Otherwise, over the summer Paul painted the part of our house that's cedar (around half, the other being brick), we had a new driveway installed (Paul landscaping the edging and planting hostas, etc.), and we've ordered new carpeting for the upstairs of the house. We got a new kitten - wee Oliver - whose favorite place on earth is my chest, right beneath my chin.

Did I mention the new garage door, necessary because it came down onto the back of our van and did mucho damage to the van itself? No? How remiss of me! And the van's still not repaired. The damage is only visible if you're looking for it, anyway, the only immediate problem being the window washer fluid dispenser is completely ripped off. So in icy weather it will be difficult clearing off the snow enough to see – another fairly high priority that's been rendered low by life events. With all the road salt on it you can't even see the scratches and dents, though. Works for me.

Aside from bits here and there, this was our 2010. Not exactly a stellar year for Clan Guidarini. Maybe it's paranoid of me to say few of them are, but it doesn't help hearing my doctor affirm we are beset by more disaster than most. Thanks for the affirmation. We needed that.

Feeling better about your life yet? If not I feel very, very sorry for you. At least we're overall healthy, the kids are doing well in school, and Paul and I are employed. And coffee! Someone made another pot of caffeinated coffee this morning. Never underestimate the power of that God-given beverage. It's discouraged me from committing a wealth of felonies.

Hope for a better 2011 springs eternal, even if I say that every year around this time and so far the crap truck has backed up to dump on us every, single time. I don't know much about statistics, but isn't it probable life owes us a break? I can't help thinking "one of these years" we can get through 365 days without anything major sucking like a Bangkok whore.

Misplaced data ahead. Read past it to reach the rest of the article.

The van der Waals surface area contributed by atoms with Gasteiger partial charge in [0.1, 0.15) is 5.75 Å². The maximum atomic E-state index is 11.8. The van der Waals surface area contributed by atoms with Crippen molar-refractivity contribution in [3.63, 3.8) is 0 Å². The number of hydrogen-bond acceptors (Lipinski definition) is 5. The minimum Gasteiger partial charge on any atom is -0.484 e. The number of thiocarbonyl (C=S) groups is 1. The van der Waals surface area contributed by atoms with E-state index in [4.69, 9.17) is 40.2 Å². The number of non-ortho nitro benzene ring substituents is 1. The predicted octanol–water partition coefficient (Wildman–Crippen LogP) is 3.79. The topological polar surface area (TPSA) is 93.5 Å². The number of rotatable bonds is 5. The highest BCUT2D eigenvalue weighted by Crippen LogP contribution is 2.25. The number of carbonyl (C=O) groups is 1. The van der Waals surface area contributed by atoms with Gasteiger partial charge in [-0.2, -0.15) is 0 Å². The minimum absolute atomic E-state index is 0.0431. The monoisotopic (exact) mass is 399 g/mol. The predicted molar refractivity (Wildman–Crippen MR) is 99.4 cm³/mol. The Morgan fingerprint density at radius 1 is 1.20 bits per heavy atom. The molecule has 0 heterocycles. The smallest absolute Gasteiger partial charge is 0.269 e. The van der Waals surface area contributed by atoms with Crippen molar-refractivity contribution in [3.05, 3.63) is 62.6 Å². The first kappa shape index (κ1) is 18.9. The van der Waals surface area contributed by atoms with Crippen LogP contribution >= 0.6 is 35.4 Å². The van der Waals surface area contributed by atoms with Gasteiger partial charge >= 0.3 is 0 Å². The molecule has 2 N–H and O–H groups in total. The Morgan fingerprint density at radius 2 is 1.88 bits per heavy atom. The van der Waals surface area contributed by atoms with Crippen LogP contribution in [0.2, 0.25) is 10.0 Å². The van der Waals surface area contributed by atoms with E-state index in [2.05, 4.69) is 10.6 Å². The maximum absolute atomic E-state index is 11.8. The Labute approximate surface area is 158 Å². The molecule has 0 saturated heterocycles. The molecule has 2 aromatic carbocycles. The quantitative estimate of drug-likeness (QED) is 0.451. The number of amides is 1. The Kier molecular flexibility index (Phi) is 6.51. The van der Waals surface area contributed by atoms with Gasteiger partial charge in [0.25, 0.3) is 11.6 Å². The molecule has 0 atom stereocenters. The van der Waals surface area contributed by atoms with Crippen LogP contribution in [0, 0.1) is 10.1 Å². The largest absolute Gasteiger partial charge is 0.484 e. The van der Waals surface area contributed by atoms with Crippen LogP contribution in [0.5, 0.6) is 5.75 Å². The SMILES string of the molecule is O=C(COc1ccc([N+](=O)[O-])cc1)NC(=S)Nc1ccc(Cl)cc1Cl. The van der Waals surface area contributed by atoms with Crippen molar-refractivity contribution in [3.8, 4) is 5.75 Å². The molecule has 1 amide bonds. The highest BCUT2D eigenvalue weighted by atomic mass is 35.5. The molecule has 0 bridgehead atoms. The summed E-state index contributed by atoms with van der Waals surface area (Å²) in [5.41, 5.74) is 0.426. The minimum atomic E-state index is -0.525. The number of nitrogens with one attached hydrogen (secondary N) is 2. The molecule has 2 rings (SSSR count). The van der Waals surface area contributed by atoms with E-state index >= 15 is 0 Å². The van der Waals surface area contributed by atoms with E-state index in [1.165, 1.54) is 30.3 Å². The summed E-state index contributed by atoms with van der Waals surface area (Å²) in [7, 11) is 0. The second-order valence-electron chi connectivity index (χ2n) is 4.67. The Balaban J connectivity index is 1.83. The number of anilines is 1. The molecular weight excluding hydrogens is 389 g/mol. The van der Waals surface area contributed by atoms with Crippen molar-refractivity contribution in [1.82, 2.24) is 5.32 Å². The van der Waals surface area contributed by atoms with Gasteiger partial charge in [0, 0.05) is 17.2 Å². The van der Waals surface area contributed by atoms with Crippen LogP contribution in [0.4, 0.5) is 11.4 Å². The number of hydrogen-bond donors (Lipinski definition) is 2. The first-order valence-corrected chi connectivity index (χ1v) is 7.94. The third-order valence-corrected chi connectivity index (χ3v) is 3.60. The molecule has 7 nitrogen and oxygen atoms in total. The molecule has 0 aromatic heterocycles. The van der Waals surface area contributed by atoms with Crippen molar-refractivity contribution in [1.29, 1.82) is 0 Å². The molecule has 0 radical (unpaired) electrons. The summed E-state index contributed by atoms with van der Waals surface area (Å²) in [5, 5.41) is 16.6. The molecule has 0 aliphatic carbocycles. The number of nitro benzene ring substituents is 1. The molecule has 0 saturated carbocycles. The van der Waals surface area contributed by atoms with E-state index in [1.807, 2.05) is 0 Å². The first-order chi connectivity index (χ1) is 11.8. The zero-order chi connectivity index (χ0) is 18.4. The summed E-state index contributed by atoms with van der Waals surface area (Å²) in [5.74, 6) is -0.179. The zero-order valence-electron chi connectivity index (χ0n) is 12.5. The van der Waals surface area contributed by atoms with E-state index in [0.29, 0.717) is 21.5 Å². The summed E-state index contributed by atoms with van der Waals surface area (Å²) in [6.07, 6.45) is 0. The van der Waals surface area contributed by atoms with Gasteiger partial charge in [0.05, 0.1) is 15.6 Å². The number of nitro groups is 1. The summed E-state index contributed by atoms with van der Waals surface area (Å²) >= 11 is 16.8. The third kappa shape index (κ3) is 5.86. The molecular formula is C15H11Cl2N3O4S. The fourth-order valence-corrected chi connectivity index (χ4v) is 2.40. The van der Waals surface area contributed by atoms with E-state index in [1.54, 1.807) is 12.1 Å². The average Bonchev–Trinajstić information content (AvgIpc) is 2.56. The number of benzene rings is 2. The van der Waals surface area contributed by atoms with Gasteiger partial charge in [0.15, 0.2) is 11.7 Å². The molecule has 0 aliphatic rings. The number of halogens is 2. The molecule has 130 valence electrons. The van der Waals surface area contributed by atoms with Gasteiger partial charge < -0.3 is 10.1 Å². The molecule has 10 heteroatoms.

Once? Just once? It would make for so much sweeter yearly wrap-up posts. At least we know I have my priorities straight. It really is all about blogging.

Goodbye, stinkin' 2010. Don't let the door hit you where the Good Lord split you. And stay out!

4 thoughts on “2010 – Glad to see your backside, dude.

  1. I’m with you, 2010 can’t leave fast enough and here’s to 2011 being much much better. And blogging IS where it is at, and blogging friends are some of the best friends out there. Unfortunately my 2010 was much like yours coming on this end stretch – terrible.


  2. I am so sorry you had such a hard year. Although nothing especially difficult happened during mine, I too am looking forward to the fresh slate of 2011. Here’s to a stack of great books to get us through the year.


  3. Amy, sorry to hear your tail end of 2010 was a tough one, too. And it’s so, so true blogging’s a great outlet for commiserating and also making things feel less overwhelming. There are always lovely things like other people’s reading lists, plus talk of books in general, and the great alliance we feel for each other. šŸ™‚
    And, by the way, from looking over your blog I’ve seen several titles I MUST HAVE! Especially those books on reviewing (which I had to look up on Amazon). I want to ramp up my fiction reviewing skills and become a little less partial/impartial. I think…